BUCKHURST HILL. Lord’s Bushes (TQ 413 935)
The woodland sits on an extensive patch of Woodford Gravel, the origin of which is not entirely clear. The pebble assemblage indicates that it was deposited by a northward-flowing river flowing from what is now the Weald northwards across East London to join the Thames, which at that time flowed across north Essex and Suffolk. The gravel may be over 700,000 years ago. There are exposures of gravel in the banks of ponds. (Lord’s Bushes adjoins Knighton Wood which is in the London Borough of Waltham Forest).

CHIGWELL. Hainault Forest (TQ 478 938)
The site lies on the border with the London Borough of Redbridge. In 1951 a sand pit was said to exist at TQ 481 939, which is on the Essex side of the border. It was said to contain fine, buff-coloured Bagshot Sand with some narrow seams of pipe clay. The outcrops of pebble gravel, which cap the Bagshot Sand, are also on the Essex side of the border. Another (gravel?) pit was said to exist on Crabtree Hill nearby.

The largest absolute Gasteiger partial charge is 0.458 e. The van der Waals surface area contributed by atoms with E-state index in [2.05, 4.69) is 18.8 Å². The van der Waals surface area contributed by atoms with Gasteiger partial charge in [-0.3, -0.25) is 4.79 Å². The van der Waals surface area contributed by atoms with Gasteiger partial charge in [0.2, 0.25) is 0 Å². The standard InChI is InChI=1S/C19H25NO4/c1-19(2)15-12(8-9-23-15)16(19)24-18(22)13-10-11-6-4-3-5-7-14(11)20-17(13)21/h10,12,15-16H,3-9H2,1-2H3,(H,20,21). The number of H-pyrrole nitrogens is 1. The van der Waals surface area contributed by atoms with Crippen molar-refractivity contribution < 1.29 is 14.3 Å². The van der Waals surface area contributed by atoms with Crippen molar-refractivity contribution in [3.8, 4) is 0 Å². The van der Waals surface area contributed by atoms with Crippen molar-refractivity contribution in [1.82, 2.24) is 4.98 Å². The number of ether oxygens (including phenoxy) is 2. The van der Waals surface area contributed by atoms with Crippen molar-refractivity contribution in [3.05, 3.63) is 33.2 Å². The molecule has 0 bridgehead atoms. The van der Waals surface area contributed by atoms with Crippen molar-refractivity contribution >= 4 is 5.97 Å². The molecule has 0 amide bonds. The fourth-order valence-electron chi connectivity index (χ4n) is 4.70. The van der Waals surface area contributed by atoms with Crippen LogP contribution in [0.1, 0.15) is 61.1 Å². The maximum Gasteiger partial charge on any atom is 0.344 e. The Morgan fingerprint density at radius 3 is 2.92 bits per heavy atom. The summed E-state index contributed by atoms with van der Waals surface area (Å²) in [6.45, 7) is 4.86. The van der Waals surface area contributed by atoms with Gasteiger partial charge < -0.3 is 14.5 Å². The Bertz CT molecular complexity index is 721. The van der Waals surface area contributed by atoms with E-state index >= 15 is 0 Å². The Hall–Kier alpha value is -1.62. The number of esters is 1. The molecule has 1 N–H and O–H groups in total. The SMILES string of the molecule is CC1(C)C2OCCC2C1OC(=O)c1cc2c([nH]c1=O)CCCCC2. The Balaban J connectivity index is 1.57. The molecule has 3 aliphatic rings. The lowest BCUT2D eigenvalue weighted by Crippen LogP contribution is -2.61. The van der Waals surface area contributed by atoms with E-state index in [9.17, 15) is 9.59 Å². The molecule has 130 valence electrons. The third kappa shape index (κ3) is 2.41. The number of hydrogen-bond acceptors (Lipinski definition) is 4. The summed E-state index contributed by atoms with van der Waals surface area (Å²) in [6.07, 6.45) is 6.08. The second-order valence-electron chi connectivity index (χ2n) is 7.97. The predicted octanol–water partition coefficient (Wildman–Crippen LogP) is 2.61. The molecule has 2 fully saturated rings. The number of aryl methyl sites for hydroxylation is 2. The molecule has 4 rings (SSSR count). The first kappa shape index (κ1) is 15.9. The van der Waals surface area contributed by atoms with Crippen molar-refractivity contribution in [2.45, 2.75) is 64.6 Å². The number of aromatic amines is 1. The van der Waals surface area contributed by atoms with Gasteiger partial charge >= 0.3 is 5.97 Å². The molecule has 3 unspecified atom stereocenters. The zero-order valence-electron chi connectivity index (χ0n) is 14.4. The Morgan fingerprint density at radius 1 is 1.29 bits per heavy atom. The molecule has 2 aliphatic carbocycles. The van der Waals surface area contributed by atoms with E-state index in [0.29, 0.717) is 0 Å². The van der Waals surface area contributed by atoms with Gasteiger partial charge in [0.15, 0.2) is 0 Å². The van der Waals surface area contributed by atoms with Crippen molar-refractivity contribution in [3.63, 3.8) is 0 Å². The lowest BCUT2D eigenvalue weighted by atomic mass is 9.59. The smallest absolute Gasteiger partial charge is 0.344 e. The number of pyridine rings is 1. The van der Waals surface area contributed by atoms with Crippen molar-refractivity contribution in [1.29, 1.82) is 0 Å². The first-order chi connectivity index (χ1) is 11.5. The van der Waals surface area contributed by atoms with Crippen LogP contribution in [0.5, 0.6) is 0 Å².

EPPING. Gernon Bushes Nature Reserve (Coopersale Common) (TL 4797 0297)
Disused gravel pits in woods. Essex Wildlife Trust Reserve. Some limited exposures of Pebble Gravel (Stanmore Gravel) at approx TL 4797 0297. Pebble gravel was deposited over a million years ago but its precise origin is unknown. The gravel contains a high proportion of brown clay, no doubt derived from the Claygate Beds.

EPPING. Wintry Wood Brick Pit (TL 469 035)
Disused brick pit in Wintry Wood adjacent to Brickfield Business Centre (formerly Wintry Park Brick & Tile Works). Steep banks with some Anglian Till (Chalky boulder clay) visible in tree roots. This pit is the only place in Essex on public land where direct evidence of the presence of an ice sheet can be seen. The pit is in the Lower Forest (part of Epping Forest). Layby for parking nearby.

EPPING FOREST. Blackweir Pond (TQ 423 978)